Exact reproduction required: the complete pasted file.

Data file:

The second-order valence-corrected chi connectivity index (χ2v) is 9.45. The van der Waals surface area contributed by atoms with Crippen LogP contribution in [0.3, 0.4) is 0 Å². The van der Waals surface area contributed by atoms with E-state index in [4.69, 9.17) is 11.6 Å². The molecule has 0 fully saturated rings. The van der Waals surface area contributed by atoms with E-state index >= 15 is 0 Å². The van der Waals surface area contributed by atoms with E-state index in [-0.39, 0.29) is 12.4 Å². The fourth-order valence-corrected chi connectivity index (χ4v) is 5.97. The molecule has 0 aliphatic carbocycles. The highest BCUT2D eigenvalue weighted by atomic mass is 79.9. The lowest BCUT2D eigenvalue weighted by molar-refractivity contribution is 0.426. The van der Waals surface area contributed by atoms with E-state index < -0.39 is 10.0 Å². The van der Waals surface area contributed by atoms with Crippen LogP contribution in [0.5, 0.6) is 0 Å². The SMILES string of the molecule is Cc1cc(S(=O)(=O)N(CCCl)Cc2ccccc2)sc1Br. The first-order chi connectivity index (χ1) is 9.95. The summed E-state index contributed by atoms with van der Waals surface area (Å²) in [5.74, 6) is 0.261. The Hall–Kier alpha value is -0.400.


The second-order valence-corrected chi connectivity index (χ2v) is 9.45. The van der Waals surface area contributed by atoms with Crippen LogP contribution in [0.3, 0.4) is 0 Å². The van der Waals surface area contributed by atoms with E-state index in [4.69, 9.17) is 11.6 Å². The molecule has 0 fully saturated rings. The van der Waals surface area contributed by atoms with E-state index >= 15 is 0 Å². The van der Waals surface area contributed by atoms with E-state index in [-0.39, 0.29) is 12.4 Å². The fourth-order valence-corrected chi connectivity index (χ4v) is 5.97. The molecule has 0 aliphatic carbocycles. The highest BCUT2D eigenvalue weighted by atomic mass is 79.9. The lowest BCUT2D eigenvalue weighted by molar-refractivity contribution is 0.426. The van der Waals surface area contributed by atoms with E-state index < -0.39 is 10.0 Å². The van der Waals surface area contributed by atoms with Crippen LogP contribution in [0.5, 0.6) is 0 Å². The SMILES string of the molecule is Cc1cc(S(=O)(=O)N(CCCl)Cc2ccccc2)sc1Br. The first-order chi connectivity index (χ1) is 9.95. The summed E-state index contributed by atoms with van der Waals surface area (Å²) in [5.74, 6) is 0.261. The Hall–Kier alpha value is -0.400.